The University's faculty rules reference the Patents and Copyright Policy. Section 2 of that document is the University's official policy on copyrights. The Computer Science Department has refined those rules somewhat, and has its own standard copyright notice under which University-owned works are issued. This page is a brief discussion of copyright issues, and a description of Department-specific polices. Note that Department policies related to copyright are concerned only with software. For policies relating to other works, consult the university policy.
OwnershipThe owner of a work decides under what copyright that work is made available to others. The first issue relating to copyright is always who owns the work?
According to the faculty rules referenced above,
It is the University's position that, as a general premise, ownership of copyrightable property which results from performance of one's University duties and activities will belong to the author or originator. This applies to books, art works, software, etc.The exceptions to this general rule are (paraphrased):
- The work was supported by an externally-funded grant which requires that the University own the work.
- The University paid for the work, and there is a prior understanding that the University will own the work.
- There is a prior written agreement that the University will own the work.
Class & Degree ProjectsAs a general rule, works created by students to fulfill the requirements of a university course, or in pursuit of a degree, are owned by the student.
Software Brown OwnsSoftware produced in the Computer Science Department that is owned, in whole or in part, by Brown University, must be copyrighted under the CS Department Copyright Notice.
The CS Department Copyright permits recipients of software it protects to use, copy, modify and distribute those works freely without fee. This applies equally to individuals, other non-profits, and commercial enterprises. However, it prohibits incorporation into a commercial product. That means no one may sell Brown software either individually or as part of a larger product.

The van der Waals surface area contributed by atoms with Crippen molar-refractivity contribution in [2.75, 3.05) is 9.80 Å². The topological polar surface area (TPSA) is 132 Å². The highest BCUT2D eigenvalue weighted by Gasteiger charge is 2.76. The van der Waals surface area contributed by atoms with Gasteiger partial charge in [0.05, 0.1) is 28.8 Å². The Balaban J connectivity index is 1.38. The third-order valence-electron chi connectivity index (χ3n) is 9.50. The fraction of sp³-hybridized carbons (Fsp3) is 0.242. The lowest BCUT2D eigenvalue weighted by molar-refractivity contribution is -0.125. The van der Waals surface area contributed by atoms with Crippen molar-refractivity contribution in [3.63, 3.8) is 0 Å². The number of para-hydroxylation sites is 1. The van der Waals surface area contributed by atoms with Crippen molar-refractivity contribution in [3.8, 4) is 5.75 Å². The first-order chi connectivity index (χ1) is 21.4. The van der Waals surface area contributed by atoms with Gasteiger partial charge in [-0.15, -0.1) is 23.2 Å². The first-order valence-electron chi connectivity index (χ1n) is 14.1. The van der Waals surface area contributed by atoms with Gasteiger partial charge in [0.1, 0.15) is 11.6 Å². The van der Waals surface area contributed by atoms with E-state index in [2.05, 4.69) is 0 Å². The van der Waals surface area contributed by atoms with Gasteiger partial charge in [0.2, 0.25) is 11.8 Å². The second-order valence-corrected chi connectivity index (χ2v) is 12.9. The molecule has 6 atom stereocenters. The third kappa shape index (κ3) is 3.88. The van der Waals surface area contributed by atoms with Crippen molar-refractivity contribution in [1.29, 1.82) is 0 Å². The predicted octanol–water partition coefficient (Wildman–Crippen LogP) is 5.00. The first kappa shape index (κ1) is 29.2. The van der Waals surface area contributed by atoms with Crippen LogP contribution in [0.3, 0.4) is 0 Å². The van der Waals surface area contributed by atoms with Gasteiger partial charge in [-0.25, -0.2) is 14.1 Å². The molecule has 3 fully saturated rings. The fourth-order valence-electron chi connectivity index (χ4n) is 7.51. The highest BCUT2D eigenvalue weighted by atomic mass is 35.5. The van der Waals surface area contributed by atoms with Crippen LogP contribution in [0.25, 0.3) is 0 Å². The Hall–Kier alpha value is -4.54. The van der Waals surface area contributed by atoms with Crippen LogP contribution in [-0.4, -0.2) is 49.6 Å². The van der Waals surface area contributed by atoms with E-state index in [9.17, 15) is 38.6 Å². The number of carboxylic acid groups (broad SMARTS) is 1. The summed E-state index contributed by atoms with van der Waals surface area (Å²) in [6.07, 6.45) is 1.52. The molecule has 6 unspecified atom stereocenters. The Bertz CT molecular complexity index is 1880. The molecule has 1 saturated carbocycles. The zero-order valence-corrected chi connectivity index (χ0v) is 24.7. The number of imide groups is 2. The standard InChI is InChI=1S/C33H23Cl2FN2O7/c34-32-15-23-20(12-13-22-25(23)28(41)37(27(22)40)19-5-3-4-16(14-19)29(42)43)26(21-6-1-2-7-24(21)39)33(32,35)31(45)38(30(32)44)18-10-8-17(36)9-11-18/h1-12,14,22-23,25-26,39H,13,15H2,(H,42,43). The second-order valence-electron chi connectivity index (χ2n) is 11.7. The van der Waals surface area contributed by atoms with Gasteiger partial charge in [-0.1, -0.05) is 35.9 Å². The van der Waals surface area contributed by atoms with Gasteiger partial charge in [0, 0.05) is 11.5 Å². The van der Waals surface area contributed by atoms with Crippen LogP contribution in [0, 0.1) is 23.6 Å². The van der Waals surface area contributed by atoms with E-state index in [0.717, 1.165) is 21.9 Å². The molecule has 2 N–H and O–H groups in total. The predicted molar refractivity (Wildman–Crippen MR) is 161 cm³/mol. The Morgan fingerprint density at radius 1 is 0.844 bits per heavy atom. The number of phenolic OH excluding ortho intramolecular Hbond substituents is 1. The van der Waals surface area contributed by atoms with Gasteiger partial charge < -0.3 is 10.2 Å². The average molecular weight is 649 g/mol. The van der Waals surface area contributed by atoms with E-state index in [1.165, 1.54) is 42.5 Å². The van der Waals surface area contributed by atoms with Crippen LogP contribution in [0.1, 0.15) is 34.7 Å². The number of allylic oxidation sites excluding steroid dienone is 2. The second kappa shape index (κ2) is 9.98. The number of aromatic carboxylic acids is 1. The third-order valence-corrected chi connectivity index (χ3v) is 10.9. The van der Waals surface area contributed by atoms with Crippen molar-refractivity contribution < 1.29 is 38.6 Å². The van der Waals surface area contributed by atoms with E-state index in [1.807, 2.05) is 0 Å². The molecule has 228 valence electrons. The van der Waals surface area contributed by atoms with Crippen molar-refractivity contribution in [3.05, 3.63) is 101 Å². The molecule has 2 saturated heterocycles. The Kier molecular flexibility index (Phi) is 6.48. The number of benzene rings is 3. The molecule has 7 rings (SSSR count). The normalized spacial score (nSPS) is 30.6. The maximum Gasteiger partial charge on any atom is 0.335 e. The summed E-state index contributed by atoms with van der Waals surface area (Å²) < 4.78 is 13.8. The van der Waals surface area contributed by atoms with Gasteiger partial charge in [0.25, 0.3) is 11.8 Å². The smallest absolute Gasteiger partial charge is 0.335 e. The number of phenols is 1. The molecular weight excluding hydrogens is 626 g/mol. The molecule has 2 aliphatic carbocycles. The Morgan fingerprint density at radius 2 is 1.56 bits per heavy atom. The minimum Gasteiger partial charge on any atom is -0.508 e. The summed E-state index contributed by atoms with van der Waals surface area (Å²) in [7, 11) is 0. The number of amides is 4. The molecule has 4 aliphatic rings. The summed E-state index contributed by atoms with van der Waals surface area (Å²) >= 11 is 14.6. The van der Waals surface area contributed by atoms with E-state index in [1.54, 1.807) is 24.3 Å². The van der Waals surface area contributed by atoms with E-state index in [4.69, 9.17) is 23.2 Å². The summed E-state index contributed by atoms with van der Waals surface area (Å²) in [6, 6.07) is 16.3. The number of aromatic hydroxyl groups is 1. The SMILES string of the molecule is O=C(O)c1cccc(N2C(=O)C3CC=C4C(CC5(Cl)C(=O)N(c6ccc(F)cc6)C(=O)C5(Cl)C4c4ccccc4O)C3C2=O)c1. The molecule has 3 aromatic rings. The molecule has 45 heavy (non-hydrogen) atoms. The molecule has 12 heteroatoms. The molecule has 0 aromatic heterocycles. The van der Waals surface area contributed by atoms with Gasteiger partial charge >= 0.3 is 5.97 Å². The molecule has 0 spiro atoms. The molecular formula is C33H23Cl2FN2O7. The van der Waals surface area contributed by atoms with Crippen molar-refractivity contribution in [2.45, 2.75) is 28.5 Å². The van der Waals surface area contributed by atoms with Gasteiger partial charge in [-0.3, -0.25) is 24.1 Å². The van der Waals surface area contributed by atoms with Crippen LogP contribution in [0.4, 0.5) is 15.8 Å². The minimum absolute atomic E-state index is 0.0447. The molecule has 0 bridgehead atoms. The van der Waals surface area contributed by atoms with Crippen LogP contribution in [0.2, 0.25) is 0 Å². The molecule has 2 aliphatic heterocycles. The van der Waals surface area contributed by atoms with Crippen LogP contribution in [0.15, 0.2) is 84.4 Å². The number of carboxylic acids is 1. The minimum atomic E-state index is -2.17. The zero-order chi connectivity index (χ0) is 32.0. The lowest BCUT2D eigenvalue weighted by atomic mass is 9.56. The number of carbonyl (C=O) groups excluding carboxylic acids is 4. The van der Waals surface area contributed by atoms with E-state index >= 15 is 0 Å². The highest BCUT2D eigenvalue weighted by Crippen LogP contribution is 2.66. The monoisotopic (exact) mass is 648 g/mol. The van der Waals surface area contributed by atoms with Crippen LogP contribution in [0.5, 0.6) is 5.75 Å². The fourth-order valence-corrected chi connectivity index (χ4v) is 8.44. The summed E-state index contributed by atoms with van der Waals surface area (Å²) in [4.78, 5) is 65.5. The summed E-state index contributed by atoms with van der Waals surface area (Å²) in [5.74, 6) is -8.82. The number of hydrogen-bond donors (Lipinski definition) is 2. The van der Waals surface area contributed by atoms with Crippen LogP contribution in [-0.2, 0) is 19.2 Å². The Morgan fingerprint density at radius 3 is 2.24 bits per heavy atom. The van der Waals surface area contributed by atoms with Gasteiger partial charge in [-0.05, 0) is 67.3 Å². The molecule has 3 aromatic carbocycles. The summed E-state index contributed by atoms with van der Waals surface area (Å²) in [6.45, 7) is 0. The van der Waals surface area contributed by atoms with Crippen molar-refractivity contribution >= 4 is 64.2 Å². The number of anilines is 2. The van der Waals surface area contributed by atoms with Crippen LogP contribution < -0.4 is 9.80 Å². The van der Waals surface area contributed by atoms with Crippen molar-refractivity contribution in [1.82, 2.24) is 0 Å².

Note that the CS Department Copyright does not meet the criteria for open source as set forth by the Open Source Initiative. That's because the University doesn't like other people making money off their intellectual products.
Software You OwnSelecting a copyright is a personal decision. Copyright law gives authors the right to place a range of restrictions on the use and availability of their works. You need to ask yourself what your goal is in distributing your software. Do you simply want to benefit humankind? Do you want to make a name for yourself? Do you want to start a company to commercialize your software?
There are many choices. The US Copyright Office web site has a lot of information. If you are interested in creating an open source work, take a look at the Open Source Initiative's web site. The Free Software Foundation (the GNU people) maintains a philosophy section where you can learn more about the Copyleft and the ideas behind it.
If you're not giving your software away, and you don't know what
sort of copyright you want to use, you can use the following simple
|Copyright 1999, Your Name Here - All Rights Reserved.|
How To Copyright a WorkTo properly copyright a work, you must put a copyright notice, in comments, at the top of every source file. It is not sufficient to merely reference, in a comment or using an include preprocessor directive (e.g. #include), a copyright notice that is stored elsewhere.
You do not need to register a copyright. Copyright is asserted simply by including a notice in a work. In fact, copyright protection is assumed even if a notice is absent.